1.  If the mod was engineered for intentional child abuse, maybe it's part of the game.  If someone got pleasure from a child's fear, then they could repeat the experience anew without the child ever being able to cope.  I think sight would be a bit more reliable than sound because it seemed that his memory would not reset as long as the adult was IN SIGHT.  But how do you create that same experience if you're dealing with voice-triggered resets?  You can't just say his memory won't reset as long as the adult is IN HEARING because then what happens if the adult stops speaking for a while?  Sight, being a passive sense makes more sense as a reset trigger if the reset is intentionally programmed.
2.  We never found out for sure that this mod was intentional, I don't think.  It could very well just be a botched mod intended to do something else.  In which case the details don't have to be desirable to anyone.

So, in short, I think that this all makes sense in the context of the story, not just authorial tinkering.
« Last Edit: February 23, 2011, 03:19:15 PM by Unblinking »



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Reply #33 on: February 23, 2011, 03:21:45 PM
I liked this one quite a bit, and I have to admit I didn't see the ending coming until it was upon me. Maybe I wasn't paying attention or something, but... :)

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Unblinking

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Reply #34 on: February 23, 2011, 03:22:44 PM
By the way, since I've been harping about titles lately, this was a title I particularly liked.

It's a memorable wordplay on the usual "Unconditional Love", and hints at the speculative element without giving anything away.  

I especially like how it has a sort of "programmer" ring to it.  In programming, a "conditional" is a reaction based on an "if", which mandates a reaction.  Which matches pretty well to Daniel's brain mod:
IF <Adult in Sight> AND <Adult Not Previously in Sight>
THEN <Forget All> AND <Love>



acpracht

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Reply #35 on: February 24, 2011, 07:35:22 PM
Good points all, Unblinking, and thank you.

But I think maybe I'm too fargone to be redeemed on this one. The way the ending hit me just killed the story for me, and, well, resurrection is a rare miracle...

-Adam

I'm still not convinced to like this one (despite some rather cogent and intelligent arguments from other listeners).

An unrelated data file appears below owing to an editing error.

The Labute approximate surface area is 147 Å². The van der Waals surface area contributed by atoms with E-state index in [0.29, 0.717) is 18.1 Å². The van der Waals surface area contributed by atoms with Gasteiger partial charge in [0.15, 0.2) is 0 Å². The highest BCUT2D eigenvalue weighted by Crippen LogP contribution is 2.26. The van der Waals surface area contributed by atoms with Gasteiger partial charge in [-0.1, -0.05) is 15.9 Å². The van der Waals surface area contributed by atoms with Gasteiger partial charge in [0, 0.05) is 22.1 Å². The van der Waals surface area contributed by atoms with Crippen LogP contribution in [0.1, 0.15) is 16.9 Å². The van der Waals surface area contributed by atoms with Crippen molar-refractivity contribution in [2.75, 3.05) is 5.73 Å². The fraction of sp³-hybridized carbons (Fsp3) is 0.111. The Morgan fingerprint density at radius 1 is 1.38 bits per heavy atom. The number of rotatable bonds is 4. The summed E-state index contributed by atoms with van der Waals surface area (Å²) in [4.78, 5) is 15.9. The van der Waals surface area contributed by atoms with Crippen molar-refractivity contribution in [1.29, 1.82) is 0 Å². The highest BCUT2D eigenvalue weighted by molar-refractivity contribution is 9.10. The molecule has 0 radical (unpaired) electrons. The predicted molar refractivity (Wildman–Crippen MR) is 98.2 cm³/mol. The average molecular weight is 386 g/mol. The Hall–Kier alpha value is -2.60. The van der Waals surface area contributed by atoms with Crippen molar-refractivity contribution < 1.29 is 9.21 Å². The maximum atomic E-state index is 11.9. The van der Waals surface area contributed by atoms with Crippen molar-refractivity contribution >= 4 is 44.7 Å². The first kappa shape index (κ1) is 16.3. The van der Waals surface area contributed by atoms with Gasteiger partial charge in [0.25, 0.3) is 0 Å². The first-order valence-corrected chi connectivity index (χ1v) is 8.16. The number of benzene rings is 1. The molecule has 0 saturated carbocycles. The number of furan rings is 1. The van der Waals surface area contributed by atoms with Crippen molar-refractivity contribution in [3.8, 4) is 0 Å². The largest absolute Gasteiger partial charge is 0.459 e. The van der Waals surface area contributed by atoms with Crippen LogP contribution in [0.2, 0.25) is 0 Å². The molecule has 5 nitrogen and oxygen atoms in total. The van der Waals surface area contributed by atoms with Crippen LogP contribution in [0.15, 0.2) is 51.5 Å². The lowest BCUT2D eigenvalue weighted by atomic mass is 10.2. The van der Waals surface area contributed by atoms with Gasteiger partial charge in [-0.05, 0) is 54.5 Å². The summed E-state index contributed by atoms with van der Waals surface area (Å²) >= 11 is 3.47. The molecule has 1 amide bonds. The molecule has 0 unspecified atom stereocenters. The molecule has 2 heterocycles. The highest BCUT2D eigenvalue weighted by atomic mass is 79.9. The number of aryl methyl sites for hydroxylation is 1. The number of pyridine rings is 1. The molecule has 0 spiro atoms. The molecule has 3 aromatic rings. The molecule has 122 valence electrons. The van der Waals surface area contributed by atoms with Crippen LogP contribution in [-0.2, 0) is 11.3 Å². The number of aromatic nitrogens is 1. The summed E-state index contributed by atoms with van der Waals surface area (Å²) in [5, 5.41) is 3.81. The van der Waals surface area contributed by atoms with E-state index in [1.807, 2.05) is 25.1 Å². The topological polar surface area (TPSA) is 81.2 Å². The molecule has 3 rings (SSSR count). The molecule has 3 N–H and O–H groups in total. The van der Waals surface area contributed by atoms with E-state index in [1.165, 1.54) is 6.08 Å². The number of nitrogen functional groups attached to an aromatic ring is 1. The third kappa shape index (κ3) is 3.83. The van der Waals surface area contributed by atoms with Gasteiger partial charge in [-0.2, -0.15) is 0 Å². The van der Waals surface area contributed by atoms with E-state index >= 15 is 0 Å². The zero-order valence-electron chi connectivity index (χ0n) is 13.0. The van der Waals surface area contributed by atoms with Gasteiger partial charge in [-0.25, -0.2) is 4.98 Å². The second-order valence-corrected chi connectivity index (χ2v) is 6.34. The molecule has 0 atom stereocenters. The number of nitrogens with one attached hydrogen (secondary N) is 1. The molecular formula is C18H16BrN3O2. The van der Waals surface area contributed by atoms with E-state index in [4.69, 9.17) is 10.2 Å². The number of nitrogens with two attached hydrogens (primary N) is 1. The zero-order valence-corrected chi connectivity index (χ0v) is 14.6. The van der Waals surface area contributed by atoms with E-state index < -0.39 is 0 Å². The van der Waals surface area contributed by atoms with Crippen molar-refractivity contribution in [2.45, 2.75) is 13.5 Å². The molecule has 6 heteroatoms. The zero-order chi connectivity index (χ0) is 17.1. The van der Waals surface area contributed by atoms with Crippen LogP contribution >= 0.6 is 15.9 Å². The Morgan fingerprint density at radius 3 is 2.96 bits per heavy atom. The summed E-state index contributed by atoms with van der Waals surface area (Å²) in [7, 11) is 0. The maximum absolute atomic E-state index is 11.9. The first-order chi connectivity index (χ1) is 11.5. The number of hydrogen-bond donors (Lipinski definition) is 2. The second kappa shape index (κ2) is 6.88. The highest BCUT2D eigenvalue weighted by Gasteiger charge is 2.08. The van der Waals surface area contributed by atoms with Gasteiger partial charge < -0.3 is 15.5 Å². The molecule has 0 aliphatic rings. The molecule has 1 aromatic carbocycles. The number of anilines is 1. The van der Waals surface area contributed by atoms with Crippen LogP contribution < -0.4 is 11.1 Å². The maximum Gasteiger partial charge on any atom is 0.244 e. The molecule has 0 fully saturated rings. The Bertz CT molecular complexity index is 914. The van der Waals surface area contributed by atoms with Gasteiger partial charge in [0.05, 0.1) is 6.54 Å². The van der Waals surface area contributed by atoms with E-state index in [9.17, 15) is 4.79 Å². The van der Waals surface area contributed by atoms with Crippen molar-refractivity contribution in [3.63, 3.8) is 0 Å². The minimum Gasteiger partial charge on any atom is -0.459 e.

I get that - according to the internal to the logic of the story - he's imprinting only on sight.
But the internal logic doesn't make any sense to me... why should imprinting only occur on sight? Isn't sound, touch and even smell just as much (or more) concerned with how a child connects to mommy and figures out who they are? How would it be possible to separate out those connections to only "reset" on sight alone?
But let's give a bogey here to the argument that "the creator of the opt wanted it to be that way."
Again, why?
If you're making an opt, why go to all the trouble to make the reimprint happen only at sight? Wouldn't it be easier and more total to make the child reimprint at any new physical stimulus from a person? And why would the opt creator go to all that trouble to make it only happen at sight and leave the apparently obvious risk (to me) that the child will innocently reimprint at sight, but be scared out of their gourd at the abuser/opt creator's voice or smell, which presumably doesn't reset and would carry over in their memory to associate with fear from one impression to the other? Isn't that completely at odds to their purpose?
I still argue that - even internally - it doesn't make sense, if one just takes a bit of time to think about it. The simple answer, to me, is that the opt creator simply wouldn't create an opt this way.
But the author would, because that the way it needed to be for their twist ending.
I'm all for twist endings, but not at the expense of the rest of the story. Too much was sacrificed on the altar of the twist, and I just can't abide by it.